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The Musical Marriage of Turrentine & Scott

Not only were Stanley Turrentine and Shirley Scott married, their musical partnership yielded a discography that is a treasure trove for jazz aficionados and professional saxophonists alike. Their recordings, such as “Blue Flames”, “Never Let Me Go”, and “Let It Go”, are emblematic of their seamless collaboration and mutual influence. These albums highlight Turrentine’s soulful tenor saxophone and Scott’s groovy Hammond B3 organ, creating a sound that is both timeless and innovative.

The couple were married in 1960 and recorded and performed together throughout the sixties, until their personal and professional relationship ended at the end of the decade.

Their album “Blue Flames” is particularly noteworthy for its blend of blues and soul jazz, featuring tracks that have become jazz standards. The title track, along with others like “The Hustler” and “Trouble No. 2”, showcase the duo’s ability to create music that is both technically impressive and emotionally resonant. The synergy between Turrentine’s expressive saxophone solos and Scott’s intricate organ accompaniments is a testament to their profound musical connection.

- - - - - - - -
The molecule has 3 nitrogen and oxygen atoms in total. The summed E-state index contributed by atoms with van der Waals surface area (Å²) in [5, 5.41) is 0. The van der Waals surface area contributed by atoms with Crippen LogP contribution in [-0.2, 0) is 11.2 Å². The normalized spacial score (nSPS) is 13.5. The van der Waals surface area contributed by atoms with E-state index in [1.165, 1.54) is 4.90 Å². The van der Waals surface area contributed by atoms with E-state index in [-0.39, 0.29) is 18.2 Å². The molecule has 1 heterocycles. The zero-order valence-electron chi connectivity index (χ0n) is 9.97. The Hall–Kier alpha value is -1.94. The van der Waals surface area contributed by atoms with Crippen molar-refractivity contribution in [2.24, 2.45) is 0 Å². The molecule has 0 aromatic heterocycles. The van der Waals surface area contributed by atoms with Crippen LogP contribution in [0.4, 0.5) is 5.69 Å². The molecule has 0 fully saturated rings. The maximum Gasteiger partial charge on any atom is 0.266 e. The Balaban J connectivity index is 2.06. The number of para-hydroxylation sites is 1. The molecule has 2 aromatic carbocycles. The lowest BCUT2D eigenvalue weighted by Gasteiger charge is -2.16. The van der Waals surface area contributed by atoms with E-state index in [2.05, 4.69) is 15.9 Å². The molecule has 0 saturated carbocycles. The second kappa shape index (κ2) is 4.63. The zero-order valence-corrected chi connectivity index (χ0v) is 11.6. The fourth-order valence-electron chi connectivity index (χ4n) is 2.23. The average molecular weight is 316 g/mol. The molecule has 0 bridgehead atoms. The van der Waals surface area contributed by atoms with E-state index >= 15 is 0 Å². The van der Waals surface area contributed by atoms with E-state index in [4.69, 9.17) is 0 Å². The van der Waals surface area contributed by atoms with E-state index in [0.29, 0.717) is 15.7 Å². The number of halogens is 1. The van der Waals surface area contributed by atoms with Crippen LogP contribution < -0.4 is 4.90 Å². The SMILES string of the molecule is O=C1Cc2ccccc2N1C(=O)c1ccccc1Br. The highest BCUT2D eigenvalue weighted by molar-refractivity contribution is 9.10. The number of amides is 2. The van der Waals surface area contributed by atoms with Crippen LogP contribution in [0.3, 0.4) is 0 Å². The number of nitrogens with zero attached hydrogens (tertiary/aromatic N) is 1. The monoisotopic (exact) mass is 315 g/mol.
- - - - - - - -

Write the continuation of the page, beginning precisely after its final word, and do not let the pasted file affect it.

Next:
The body of work that Turrentine and Scott created together remains a significant chapter in the history of jazz. Their recordings are not just a showcase of individual brilliance but a celebration of their joint artistry, which continues to inspire and influence saxophonists and music lovers around the world. Their partnership, both personal and professional, is a powerful narrative of creative synergy and a shared dedication to the craft of jazz music.

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